Posted April 6, 2013 by Zeth in Features

Bioshock Infinite – An analysis of the story and ending

bioshock_infinite ending
bioshock_infinite ending

Bioshock Infinite is a vast game. Not only in the sheer scale of the world Irrational and Ken Levine have created, but also in narrative concepts too. The following is a HUGELY SPOILERIFIC culmination of my thoughts on the ending to Bioshock Infinite and what it meant to me personally.

*********** I’m going to be talking exact details of Bioshock Infinite’s story from now on. The game will be SPOILT for anyone who has not finished the game. Please do yourself a favour and read this after completion – this game’s story has to be experienced to gain any idea of context ***********[/box_warning]
Once again Irrational have given us a Bioshock title that is something akin to a rorschach inkblot test. The many elements broached on racism and religion in the game are in many ways just challenging your own beliefs and moral values. Choosing whether to throw the baseball at the mixed race couple or at the leering master of ceremonies in the earliest parts of the game was uncomfortable – no judging of people choices but I wonder how many chose their response based on personal beliefs or just selected it because it seemed the socially acceptable thing to do?

Religious elements and race relations aside the biggest mind-bender comes in the form of Bioshock Infinite’s ending. You start thinking that this is a game about getting Elizabeth back to New York and claiming your money. It seems obvious that Booker and Elizabeth have a strong bond that starts to develop at the first section progresses… “Aha!” you cry, this is going to be a romance thing. DeWitt won’t be able to face handing Elizabeth over so will fight the people trying to take her. Right?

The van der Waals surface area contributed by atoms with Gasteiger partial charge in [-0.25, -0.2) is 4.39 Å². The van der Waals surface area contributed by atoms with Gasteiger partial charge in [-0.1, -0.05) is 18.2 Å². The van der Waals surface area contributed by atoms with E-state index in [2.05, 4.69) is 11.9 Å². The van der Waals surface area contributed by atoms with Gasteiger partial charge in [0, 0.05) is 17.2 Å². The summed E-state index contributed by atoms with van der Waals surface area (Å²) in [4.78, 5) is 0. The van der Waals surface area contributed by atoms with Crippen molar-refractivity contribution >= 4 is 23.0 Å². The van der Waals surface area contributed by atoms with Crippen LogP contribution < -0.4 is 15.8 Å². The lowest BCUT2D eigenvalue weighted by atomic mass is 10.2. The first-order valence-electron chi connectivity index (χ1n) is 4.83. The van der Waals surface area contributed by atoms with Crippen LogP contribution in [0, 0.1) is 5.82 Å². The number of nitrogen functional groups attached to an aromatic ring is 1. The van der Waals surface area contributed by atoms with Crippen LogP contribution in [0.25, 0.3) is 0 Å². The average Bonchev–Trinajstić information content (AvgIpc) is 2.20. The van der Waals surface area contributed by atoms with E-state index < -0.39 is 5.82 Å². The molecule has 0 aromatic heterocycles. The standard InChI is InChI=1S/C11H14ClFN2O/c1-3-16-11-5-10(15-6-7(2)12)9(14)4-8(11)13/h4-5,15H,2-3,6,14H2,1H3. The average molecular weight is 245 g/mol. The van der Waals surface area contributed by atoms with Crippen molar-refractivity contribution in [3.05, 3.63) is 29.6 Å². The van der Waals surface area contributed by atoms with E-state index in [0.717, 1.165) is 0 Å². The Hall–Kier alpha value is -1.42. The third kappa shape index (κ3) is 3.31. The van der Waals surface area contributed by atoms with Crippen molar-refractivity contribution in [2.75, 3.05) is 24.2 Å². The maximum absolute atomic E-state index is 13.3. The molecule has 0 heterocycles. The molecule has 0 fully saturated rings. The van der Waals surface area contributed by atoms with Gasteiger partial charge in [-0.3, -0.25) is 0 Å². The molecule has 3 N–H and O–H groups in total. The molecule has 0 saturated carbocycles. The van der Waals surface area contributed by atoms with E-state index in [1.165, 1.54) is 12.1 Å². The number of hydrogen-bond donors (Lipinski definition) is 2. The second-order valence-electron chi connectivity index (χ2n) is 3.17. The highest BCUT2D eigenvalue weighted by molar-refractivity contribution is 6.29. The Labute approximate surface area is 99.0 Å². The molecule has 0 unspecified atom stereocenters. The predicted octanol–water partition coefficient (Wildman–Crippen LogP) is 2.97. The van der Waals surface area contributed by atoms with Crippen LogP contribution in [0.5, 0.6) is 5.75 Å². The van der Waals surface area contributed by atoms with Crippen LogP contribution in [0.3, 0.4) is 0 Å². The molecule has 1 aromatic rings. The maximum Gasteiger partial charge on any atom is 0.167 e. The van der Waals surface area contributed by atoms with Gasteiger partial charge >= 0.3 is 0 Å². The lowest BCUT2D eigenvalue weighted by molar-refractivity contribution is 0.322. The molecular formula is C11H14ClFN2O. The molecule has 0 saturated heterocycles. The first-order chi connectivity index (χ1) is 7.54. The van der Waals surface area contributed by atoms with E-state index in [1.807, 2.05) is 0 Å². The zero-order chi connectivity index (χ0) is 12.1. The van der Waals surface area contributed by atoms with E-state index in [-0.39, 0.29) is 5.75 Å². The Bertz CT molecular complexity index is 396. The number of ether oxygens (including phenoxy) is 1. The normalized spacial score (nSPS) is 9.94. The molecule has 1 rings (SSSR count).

That theory soon turns to crud when you start jumping through tears and the world around you falls apart as the Vox Populi rise to power. OK so now this is about just getting Elizabeth out of Columbia, taking down Comstock finally and trying to stop the place being torn apart? Nope, sorry wrong again. As that third and final part kicks in and you take down Comstock you know something just isn’t right. Weird occurances, glimpses through tears all start to build in to the ending crescendo. But what did that crescendo mean? I’ve played the ending about a half dozen times or more now but that first time my brain almost broken!

What does Elizabeth mean when she says “There is always a man, there is always a lighthouse!”? Why does Booker end up being drowned by multiple Elizabeths? What is the baptism all about and why, dear god WHY, is the character both Booker AND Comstock?


So let’s take this chunk by chunk and then try forming a whole.

Elizabeth – Bookers stalwart side kick for the majority of the game is none other than his daughter Anna. Booker, after gambling debts spiral out of control, sells his daughter to Comstock so that he could clear his debts. The cash was paid by the Robert Lutece, who also took Anna from DeWitt. As we see in the later stages DeWitt tries to get Anna back, at this point her pinky finger is severed – this appears to be the start of her power to open tears.

Jeremiah Fink – Fink is the tinkerer of the bunch. Using the tears into other realities he starts to borrow ideas for inventions from varying locations – his brother Albert used the technology to create successful songs, this is why songs like God Only Knows are turning up years before they’re written. It’s implied that Jeremiah Fink uses these tears to look at technology throughout the multiple timelines – possibly twisting the Dig Daddy technology into the Songbird creature or using the plasmid technology to create Vigors. In one audio lof Fink mentions he is watching a wonderfully talented female scientist – could this be Dr Brigid Tenenbaum from Bioshock?